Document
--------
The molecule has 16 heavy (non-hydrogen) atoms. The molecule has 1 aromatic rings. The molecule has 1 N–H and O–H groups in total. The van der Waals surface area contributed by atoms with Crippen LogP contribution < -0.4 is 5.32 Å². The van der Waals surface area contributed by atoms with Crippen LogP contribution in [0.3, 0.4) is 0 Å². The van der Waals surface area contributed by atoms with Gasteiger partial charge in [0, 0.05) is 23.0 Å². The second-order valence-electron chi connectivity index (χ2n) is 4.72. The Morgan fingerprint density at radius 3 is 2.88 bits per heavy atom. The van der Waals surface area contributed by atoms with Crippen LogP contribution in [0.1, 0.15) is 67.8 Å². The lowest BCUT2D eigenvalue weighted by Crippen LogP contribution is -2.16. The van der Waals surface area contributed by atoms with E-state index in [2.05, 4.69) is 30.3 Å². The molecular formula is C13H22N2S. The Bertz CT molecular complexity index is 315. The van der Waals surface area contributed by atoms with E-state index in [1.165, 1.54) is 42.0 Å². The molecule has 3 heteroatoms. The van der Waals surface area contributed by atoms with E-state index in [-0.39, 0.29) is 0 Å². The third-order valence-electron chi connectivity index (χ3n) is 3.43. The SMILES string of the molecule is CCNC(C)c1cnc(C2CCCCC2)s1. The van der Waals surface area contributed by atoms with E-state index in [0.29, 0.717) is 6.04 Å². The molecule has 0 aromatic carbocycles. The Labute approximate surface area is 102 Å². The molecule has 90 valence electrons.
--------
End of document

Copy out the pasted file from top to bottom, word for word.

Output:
The molecule has 16 heavy (non-hydrogen) atoms. The molecule has 1 aromatic rings. The molecule has 1 N–H and O–H groups in total. The van der Waals surface area contributed by atoms with Crippen LogP contribution < -0.4 is 5.32 Å². The van der Waals surface area contributed by atoms with Crippen LogP contribution in [0.3, 0.4) is 0 Å². The van der Waals surface area contributed by atoms with Gasteiger partial charge in [0, 0.05) is 23.0 Å². The second-order valence-electron chi connectivity index (χ2n) is 4.72. The Morgan fingerprint density at radius 3 is 2.88 bits per heavy atom. The van der Waals surface area contributed by atoms with Crippen LogP contribution in [0.1, 0.15) is 67.8 Å². The lowest BCUT2D eigenvalue weighted by Crippen LogP contribution is -2.16. The van der Waals surface area contributed by atoms with E-state index in [2.05, 4.69) is 30.3 Å². The molecular formula is C13H22N2S. The Bertz CT molecular complexity index is 315. The van der Waals surface area contributed by atoms with E-state index in [1.165, 1.54) is 42.0 Å². The molecule has 3 heteroatoms. The van der Waals surface area contributed by atoms with E-state index in [-0.39, 0.29) is 0 Å². The third-order valence-electron chi connectivity index (χ3n) is 3.43. The SMILES string of the molecule is CCNC(C)c1cnc(C2CCCCC2)s1. The van der Waals surface area contributed by atoms with E-state index in [0.29, 0.717) is 6.04 Å². The molecule has 0 aromatic carbocycles. The Labute approximate surface area is 102 Å². The molecule has 90 valence electrons.